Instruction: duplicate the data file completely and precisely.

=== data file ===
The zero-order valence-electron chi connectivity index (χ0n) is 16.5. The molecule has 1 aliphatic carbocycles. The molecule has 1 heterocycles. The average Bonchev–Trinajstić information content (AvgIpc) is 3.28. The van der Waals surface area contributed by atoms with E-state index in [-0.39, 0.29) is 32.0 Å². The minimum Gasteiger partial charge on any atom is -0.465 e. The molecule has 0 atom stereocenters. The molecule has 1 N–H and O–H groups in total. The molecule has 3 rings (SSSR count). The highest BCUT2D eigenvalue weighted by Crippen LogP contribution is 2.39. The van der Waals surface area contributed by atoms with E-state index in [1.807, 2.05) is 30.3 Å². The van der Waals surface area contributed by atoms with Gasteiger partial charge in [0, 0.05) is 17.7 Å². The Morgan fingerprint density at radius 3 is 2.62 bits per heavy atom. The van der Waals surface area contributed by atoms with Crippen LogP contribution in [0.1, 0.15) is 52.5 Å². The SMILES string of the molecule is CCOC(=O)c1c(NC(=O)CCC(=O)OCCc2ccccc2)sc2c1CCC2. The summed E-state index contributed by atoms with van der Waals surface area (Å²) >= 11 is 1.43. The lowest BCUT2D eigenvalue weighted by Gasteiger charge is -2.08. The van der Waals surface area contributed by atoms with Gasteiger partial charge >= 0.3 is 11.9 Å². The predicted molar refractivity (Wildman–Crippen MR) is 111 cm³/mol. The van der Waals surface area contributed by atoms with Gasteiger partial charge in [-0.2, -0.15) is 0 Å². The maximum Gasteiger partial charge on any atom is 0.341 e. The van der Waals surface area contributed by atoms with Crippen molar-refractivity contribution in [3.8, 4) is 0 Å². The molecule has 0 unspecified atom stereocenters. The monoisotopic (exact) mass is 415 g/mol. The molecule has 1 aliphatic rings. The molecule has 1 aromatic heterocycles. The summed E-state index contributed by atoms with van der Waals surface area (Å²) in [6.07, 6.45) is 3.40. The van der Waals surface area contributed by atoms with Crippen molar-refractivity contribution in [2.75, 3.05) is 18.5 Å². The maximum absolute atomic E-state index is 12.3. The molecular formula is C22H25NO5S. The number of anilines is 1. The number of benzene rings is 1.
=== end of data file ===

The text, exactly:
The zero-order valence-electron chi connectivity index (χ0n) is 16.5. The molecule has 1 aliphatic carbocycles. The molecule has 1 heterocycles. The average Bonchev–Trinajstić information content (AvgIpc) is 3.28. The van der Waals surface area contributed by atoms with E-state index in [-0.39, 0.29) is 32.0 Å². The minimum Gasteiger partial charge on any atom is -0.465 e. The molecule has 0 atom stereocenters. The molecule has 1 N–H and O–H groups in total. The molecule has 3 rings (SSSR count). The highest BCUT2D eigenvalue weighted by Crippen LogP contribution is 2.39. The van der Waals surface area contributed by atoms with E-state index in [1.807, 2.05) is 30.3 Å². The van der Waals surface area contributed by atoms with Gasteiger partial charge in [0, 0.05) is 17.7 Å². The Morgan fingerprint density at radius 3 is 2.62 bits per heavy atom. The van der Waals surface area contributed by atoms with Crippen LogP contribution in [0.1, 0.15) is 52.5 Å². The SMILES string of the molecule is CCOC(=O)c1c(NC(=O)CCC(=O)OCCc2ccccc2)sc2c1CCC2. The summed E-state index contributed by atoms with van der Waals surface area (Å²) >= 11 is 1.43. The lowest BCUT2D eigenvalue weighted by Gasteiger charge is -2.08. The van der Waals surface area contributed by atoms with Gasteiger partial charge >= 0.3 is 11.9 Å². The predicted molar refractivity (Wildman–Crippen MR) is 111 cm³/mol. The van der Waals surface area contributed by atoms with Gasteiger partial charge in [-0.2, -0.15) is 0 Å². The maximum Gasteiger partial charge on any atom is 0.341 e. The van der Waals surface area contributed by atoms with Crippen molar-refractivity contribution in [3.8, 4) is 0 Å². The molecule has 0 unspecified atom stereocenters. The monoisotopic (exact) mass is 415 g/mol. The molecule has 1 aliphatic rings. The molecule has 1 aromatic heterocycles. The summed E-state index contributed by atoms with van der Waals surface area (Å²) in [6.07, 6.45) is 3.40. The van der Waals surface area contributed by atoms with Crippen molar-refractivity contribution in [2.75, 3.05) is 18.5 Å². The maximum absolute atomic E-state index is 12.3. The molecular formula is C22H25NO5S. The number of anilines is 1. The number of benzene rings is 1.